An Ohio state lawmaker was arrested this week for violating an order of protection. The debate over parental consent for abortions heated up, and we took a deep dive into property taxes.
We break down what it all means in this week’s episode of Ohio Politics Explained. A podcast from the USA TODAY Network Ohio Bureau to catch you up on the state’s political news in 15 minutes or less.
This week, host Anna Staver was joined by reporter Haley BeMiller.
How to read your property tax bill
Calculating your property taxes involves a complicated set of calculations complete with constitutional requirements and a myriad of state rules and exemptions. Not to mention the thousands of different taxing districts across Ohio that each have their own levies.
But as postcards go out alerting homeowners to historic rises in property values, we wanted to explain why these increases will mean bigger tax increases for some but not for others.
Republican representative arrested again
Rep. Bob Young, R-Green, was arrested this week for violating an order of protection that stemmed from another arrest in July where he was accused of assaulting two relatives.
Ohio House Speaker Jason Stephens, R-Kitts Hill, called for Young to resign after that first arrest, and this week he stripped him of his chairmanship, a leadership position that comes with a $9,000 annual pay bump.
Young has pleaded not guilty to all his charges, which include two first-degree misdemeanors for domestic violence and assault.
Parental consent for abortions and whether there should be any exceptions is a hot topic as Ohioans prepare to vote on a reproductive rights amendment for the state’s constitution this November.
The amendment would codify access to abortion, IVF and birth control, which means it would supersede state law.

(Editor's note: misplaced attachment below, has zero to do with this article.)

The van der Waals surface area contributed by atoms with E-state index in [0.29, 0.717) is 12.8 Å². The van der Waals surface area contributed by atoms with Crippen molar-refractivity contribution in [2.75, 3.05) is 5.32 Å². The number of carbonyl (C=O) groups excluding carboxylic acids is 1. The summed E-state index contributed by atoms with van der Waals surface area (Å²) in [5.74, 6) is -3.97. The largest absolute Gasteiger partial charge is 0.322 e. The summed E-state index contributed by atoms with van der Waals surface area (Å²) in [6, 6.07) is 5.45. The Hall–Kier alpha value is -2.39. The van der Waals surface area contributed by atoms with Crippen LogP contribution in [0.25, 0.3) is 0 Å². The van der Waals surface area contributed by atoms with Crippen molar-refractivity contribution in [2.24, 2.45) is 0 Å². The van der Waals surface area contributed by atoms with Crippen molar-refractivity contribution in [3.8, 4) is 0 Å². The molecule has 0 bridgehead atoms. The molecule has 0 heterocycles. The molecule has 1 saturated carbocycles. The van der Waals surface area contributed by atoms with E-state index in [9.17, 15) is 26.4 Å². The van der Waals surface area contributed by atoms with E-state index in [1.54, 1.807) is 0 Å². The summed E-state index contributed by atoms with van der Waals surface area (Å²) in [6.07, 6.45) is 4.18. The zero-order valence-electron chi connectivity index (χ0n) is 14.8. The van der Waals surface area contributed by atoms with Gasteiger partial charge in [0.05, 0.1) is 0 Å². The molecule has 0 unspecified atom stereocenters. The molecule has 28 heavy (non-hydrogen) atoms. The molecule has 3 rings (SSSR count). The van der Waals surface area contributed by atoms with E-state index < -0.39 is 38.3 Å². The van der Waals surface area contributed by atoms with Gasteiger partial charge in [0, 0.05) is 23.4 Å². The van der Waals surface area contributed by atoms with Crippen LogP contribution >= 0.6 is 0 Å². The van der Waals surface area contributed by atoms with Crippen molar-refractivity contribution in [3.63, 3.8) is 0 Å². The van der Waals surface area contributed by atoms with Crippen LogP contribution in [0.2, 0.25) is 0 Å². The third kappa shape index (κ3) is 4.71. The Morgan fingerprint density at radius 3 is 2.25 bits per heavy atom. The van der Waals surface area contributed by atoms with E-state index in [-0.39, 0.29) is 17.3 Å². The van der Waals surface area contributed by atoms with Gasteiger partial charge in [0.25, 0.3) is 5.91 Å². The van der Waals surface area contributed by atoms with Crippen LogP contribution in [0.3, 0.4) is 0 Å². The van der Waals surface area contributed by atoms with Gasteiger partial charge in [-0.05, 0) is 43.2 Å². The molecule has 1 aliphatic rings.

Opponents say that means overturning the state’s requirement that parents sign off before a minor has an abortion. Supporters say there are cases like incest or abuse where parents shouldn’t have that authority.
Sen. J.D. Vance’s first months in office
U.S. Sen. J.D. Vance was sworn into office just a few weeks before the train derailment in East Palestine that dumped toxic chemicals into the environment.
It was a hit-the-ground-running moment for the political newcomer and his freshly hired staff. They had to read up on vinyl chloride, water testing, and rail safety all while working across the aisle with Democratic Sen. Sherrod Brown on reforms and new regulations.
“If there’s a silver lining here, it’s that it forced the staff to actually do something, and to do it not in a hypothetical way or not in an abstract way, but in an actual real and substantive way,” Vance said. “It sort of drove home that there’s this great human tragedy here and if we want to do things the right way by our constituents, we actually have to do our job and do it well.”
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